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ICRC activities in the Federal Republic of Yugoslavia, Update October 2001

01-10-2001 Operational Update

 The International Committee of the Red Cross has been permanently present in the Federal Republic of Yugoslavia since 1991. During the NATO air campaign, it remained in the country, working together with the Yugoslav Red Cross to alleviate the suffering of the affected population. Since then, the Red Cross has built up wide-ranging assistance programmes, reaching out to hundreds of thousands of beneficiaries.  


 The ICRC visits people detained in relation with the crisis in Kosovo, traces the missing, supports families with missing relatives, assists the IDPs to overcome the trauma of living in exile and develop coping mechanisms that promote self-sustainability, supports health development, secures safe drinking water and supports the work of the local Red Cross.  



 1. Social context  

In view of last year's political changes in the FRY and the international response to them, hopes of improvement in the humanitarian situation of different vulnerable groups have been awakened, showing fairly good prospects in the mid term.

In the short term, however, the needs of the socially destitute people, the displaced, the health institutions, water authorities will have to continue to be met. The Red Cross will, therefore, in the months to come, carry on with a number of its assistance programmes. Initiatives are also being devised to support local structures in taking over the responsibility of providing for their vulnerable population. At the same time, in the wake of the recent relaxation of the buffer-zone in the southern Serbian municipalities of Medvedja, Bujanovac and Presevo, the ICRC, in coordination and cooperation with the local Red Cross branches, carries out its traditional activities of protection and assistance.

The ICRC will likewise continue with its detention activities, further encouraged by this spring's mass releases of Kosovo Albanian detainees freed under the federal and republican amnesty laws. It will also persist in supporting the families of the missing through their drama of not knowing the fate of their dearest. In this, it stands ready to contribute to any effort that can lead to solutions of this painful issue affecting thousands of people in the country.

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 2. Developments concerning missing persons  

 General - Kosovo  

For more than three years now, the ICRC has been assisting the families of those who went missing during and after the conflict in Kosovo to find out what happened to their loved ones. It has repeatedly approached the authorities, as well as influential political leaders in both Belgrade and Pristina, urging them to take all possible steps to provide answers. It has cooperated with other organisations active on the issue and worked in the field to gather additional information.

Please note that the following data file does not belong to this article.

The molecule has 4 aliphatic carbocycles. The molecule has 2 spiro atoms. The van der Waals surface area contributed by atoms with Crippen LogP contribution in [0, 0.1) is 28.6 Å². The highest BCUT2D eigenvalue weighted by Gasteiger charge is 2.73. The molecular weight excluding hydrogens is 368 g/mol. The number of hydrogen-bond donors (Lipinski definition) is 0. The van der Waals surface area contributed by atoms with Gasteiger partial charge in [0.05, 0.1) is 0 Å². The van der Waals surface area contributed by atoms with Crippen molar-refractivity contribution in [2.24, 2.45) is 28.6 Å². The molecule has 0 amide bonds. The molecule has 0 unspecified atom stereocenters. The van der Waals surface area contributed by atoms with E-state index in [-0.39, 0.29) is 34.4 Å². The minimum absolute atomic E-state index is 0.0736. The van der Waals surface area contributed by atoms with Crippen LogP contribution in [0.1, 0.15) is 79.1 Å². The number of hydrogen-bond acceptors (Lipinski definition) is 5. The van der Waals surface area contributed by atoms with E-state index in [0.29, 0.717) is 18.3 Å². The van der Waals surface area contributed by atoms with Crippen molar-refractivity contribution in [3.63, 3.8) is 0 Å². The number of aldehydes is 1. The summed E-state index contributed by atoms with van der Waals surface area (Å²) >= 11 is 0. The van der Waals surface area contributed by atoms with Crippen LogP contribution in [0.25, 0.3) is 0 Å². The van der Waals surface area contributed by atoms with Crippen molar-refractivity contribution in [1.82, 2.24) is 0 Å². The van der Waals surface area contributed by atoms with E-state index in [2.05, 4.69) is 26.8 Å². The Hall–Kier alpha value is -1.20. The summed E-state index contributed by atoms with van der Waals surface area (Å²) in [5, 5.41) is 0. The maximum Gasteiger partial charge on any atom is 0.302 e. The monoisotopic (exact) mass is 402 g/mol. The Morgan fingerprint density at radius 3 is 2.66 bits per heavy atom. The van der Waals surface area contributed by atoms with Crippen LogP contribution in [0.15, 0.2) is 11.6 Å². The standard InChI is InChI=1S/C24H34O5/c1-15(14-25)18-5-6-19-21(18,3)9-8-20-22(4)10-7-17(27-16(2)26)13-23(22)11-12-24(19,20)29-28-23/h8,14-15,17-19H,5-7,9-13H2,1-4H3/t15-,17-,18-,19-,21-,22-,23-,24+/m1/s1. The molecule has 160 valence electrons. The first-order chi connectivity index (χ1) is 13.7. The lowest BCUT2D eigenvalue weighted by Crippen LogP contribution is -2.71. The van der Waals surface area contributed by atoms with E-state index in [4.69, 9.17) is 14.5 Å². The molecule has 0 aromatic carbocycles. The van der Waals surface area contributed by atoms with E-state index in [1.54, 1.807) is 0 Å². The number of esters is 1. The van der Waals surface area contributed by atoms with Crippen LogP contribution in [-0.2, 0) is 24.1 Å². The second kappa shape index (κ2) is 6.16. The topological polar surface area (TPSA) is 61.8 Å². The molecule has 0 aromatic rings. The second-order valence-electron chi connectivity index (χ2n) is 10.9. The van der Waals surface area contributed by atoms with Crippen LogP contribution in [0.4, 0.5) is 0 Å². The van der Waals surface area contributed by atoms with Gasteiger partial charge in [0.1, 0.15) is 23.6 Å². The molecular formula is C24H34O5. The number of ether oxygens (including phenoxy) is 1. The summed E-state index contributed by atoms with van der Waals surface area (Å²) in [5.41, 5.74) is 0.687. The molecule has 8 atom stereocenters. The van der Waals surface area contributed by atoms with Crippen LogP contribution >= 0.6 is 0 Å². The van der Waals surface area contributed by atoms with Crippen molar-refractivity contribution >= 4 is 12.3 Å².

Book of Missing  

One of the recent steps the ICRC took was to publish a second edition of the Book of Missing Persons from Kosovo, which contains 3,525 names collected from all communities between January 1998 and mid-March 2001. Since then, more families have approached the ICRC to report about their missing relatives, so that the organisation's record s now contain close to 3,780 files of people unaccounted for. The book was widely distributed to the relevant authorities and humanitarian organisations and is available for consultation in all Red Cross offices.

 Facilitating the Identification Process  

As exhumations are carried out in Kosovo, the ICRC tries to ensure that families from all communities, including those displaced from Kosovo, are able to take part in the identification process. So far, this has involved helping the families of missing persons presently living in Serbia to view the photos of clothes and personal belongings found during the exhumations of some 260 bodies in Kosovo. The ICRC has been making available a book of photographs of these belongings to numerous families from Serbia and Montenegro, which resulted in 13 presumed identifications that will have to be followed up.

In a further step to facilitate the identification process, the ICRC, together with the Yugoslav Red Cross and representatives of the Family Association of Missing Persons in Kosovo, started collecting Ante Mortem Data (AMD) from all the families displaced from Kosovo who have reported a missing relative. So far, 281 forms concerning as many missing persons have been submitted to the authorities and should help speed up the work of their forensic experts.

In the wake of the discovery of mass graves at a number of sites in Serbia proper, the ICRC offered its services to the relevant authorities. When deemed relevant by the forensics, it offered to compile CD-ROMs containing pictures of belongings and clothing found on the mortal remains exhumed. By the end of September, one such CD-ROM with data on 77 bodies was compiled. The procedures for its use and application are currently being discussed with the authorities.

 Supporting Cooperation Between FRY and UNMIK  

Since last May, the Yugoslav authorities and the UNMIK administration have set up a new forum, known as the Contact Group, in which they cooperate on all issues related to missing persons and prisoners. At this stage, the ICRC maintains close contacts with the representatives of this forum and supports their dialogue by providing updated information and offering its services to facilitate the identification process.


 Former conflicts  

For full ten years now, the ICRC has maintained close contacts with the families of the missing, facilitating, whenever possible, their contacts with the relevant authorities active in the exhumation and identification work in the Republic of Croatia. Furthermore, it continued to participate in the meetings where the Croatian and FRY sides exchange relevant information and discuss ways of cooperation, regarding detention and missing issues.

The ICRC has also worked on promoting the tracing services of both the YRC and the ICRC and regularly invited families to report their cases to the Red Cross. It has also maintained regular contacts with other organisations in order to gather additional information.

 Support To Families